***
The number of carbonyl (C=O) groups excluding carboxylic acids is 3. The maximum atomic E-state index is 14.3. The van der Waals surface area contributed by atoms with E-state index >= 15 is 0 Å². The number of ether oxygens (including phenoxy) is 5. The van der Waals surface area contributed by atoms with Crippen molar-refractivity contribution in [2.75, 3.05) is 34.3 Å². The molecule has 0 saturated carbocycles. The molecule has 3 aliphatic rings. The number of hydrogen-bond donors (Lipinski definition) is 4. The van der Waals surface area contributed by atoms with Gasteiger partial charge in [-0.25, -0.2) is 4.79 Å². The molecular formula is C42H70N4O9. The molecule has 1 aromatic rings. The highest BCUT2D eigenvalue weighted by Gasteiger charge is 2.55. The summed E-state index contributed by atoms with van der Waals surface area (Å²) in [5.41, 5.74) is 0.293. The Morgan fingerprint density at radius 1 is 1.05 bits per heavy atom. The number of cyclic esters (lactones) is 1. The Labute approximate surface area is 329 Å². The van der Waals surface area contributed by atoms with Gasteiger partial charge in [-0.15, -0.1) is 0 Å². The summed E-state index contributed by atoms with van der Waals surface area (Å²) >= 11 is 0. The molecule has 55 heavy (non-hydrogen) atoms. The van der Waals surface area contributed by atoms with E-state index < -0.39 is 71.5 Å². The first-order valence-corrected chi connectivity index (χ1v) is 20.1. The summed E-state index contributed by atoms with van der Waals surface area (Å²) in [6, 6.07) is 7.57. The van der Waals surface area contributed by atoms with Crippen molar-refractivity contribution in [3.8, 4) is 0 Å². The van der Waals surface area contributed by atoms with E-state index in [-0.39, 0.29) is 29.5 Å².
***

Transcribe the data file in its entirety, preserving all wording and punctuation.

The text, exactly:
The number of carbonyl (C=O) groups excluding carboxylic acids is 3. The maximum atomic E-state index is 14.3. The van der Waals surface area contributed by atoms with E-state index >= 15 is 0 Å². The number of ether oxygens (including phenoxy) is 5. The van der Waals surface area contributed by atoms with Crippen molar-refractivity contribution in [2.75, 3.05) is 34.3 Å². The molecule has 0 saturated carbocycles. The molecule has 3 aliphatic rings. The number of hydrogen-bond donors (Lipinski definition) is 4. The van der Waals surface area contributed by atoms with Gasteiger partial charge in [-0.25, -0.2) is 4.79 Å². The molecular formula is C42H70N4O9. The molecule has 1 aromatic rings. The highest BCUT2D eigenvalue weighted by Gasteiger charge is 2.55. The summed E-state index contributed by atoms with van der Waals surface area (Å²) in [5.41, 5.74) is 0.293. The Morgan fingerprint density at radius 1 is 1.05 bits per heavy atom. The number of cyclic esters (lactones) is 1. The Labute approximate surface area is 329 Å². The van der Waals surface area contributed by atoms with Gasteiger partial charge in [-0.15, -0.1) is 0 Å². The summed E-state index contributed by atoms with van der Waals surface area (Å²) >= 11 is 0. The molecule has 55 heavy (non-hydrogen) atoms. The van der Waals surface area contributed by atoms with E-state index < -0.39 is 71.5 Å². The first-order valence-corrected chi connectivity index (χ1v) is 20.1. The summed E-state index contributed by atoms with van der Waals surface area (Å²) in [6, 6.07) is 7.57. The van der Waals surface area contributed by atoms with Crippen molar-refractivity contribution in [3.8, 4) is 0 Å². The van der Waals surface area contributed by atoms with E-state index in [-0.39, 0.29) is 29.5 Å².